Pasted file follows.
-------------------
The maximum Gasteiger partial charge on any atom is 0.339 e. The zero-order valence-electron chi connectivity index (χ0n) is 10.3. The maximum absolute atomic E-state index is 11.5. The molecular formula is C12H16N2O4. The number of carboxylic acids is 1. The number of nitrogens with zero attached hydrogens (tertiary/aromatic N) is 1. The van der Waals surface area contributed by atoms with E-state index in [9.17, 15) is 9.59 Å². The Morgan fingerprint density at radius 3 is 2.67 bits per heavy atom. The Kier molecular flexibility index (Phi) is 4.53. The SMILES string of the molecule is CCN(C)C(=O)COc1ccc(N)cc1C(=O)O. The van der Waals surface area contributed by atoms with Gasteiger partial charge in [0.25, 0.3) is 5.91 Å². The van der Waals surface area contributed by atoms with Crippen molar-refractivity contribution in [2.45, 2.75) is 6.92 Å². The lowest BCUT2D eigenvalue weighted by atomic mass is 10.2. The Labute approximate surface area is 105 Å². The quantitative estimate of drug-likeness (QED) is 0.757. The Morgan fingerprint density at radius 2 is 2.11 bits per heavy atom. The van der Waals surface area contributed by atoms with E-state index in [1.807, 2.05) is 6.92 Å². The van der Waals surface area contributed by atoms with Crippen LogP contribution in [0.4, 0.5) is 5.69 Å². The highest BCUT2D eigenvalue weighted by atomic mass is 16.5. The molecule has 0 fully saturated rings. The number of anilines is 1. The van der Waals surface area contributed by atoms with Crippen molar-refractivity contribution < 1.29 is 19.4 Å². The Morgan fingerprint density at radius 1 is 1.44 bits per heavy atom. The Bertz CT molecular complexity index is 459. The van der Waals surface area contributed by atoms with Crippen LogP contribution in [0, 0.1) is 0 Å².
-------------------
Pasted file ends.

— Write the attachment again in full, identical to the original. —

The maximum Gasteiger partial charge on any atom is 0.339 e. The zero-order valence-electron chi connectivity index (χ0n) is 10.3. The maximum absolute atomic E-state index is 11.5. The molecular formula is C12H16N2O4. The number of carboxylic acids is 1. The number of nitrogens with zero attached hydrogens (tertiary/aromatic N) is 1. The van der Waals surface area contributed by atoms with E-state index in [9.17, 15) is 9.59 Å². The Morgan fingerprint density at radius 3 is 2.67 bits per heavy atom. The Kier molecular flexibility index (Phi) is 4.53. The SMILES string of the molecule is CCN(C)C(=O)COc1ccc(N)cc1C(=O)O. The van der Waals surface area contributed by atoms with Gasteiger partial charge in [0.25, 0.3) is 5.91 Å². The van der Waals surface area contributed by atoms with Crippen molar-refractivity contribution in [2.45, 2.75) is 6.92 Å². The lowest BCUT2D eigenvalue weighted by atomic mass is 10.2. The Labute approximate surface area is 105 Å². The quantitative estimate of drug-likeness (QED) is 0.757. The Morgan fingerprint density at radius 2 is 2.11 bits per heavy atom. The van der Waals surface area contributed by atoms with E-state index in [1.807, 2.05) is 6.92 Å². The van der Waals surface area contributed by atoms with Crippen LogP contribution in [0.4, 0.5) is 5.69 Å². The highest BCUT2D eigenvalue weighted by atomic mass is 16.5. The molecule has 0 fully saturated rings. The number of anilines is 1. The van der Waals surface area contributed by atoms with Crippen molar-refractivity contribution < 1.29 is 19.4 Å². The Morgan fingerprint density at radius 1 is 1.44 bits per heavy atom. The Bertz CT molecular complexity index is 459. The van der Waals surface area contributed by atoms with Crippen LogP contribution in [0, 0.1) is 0 Å².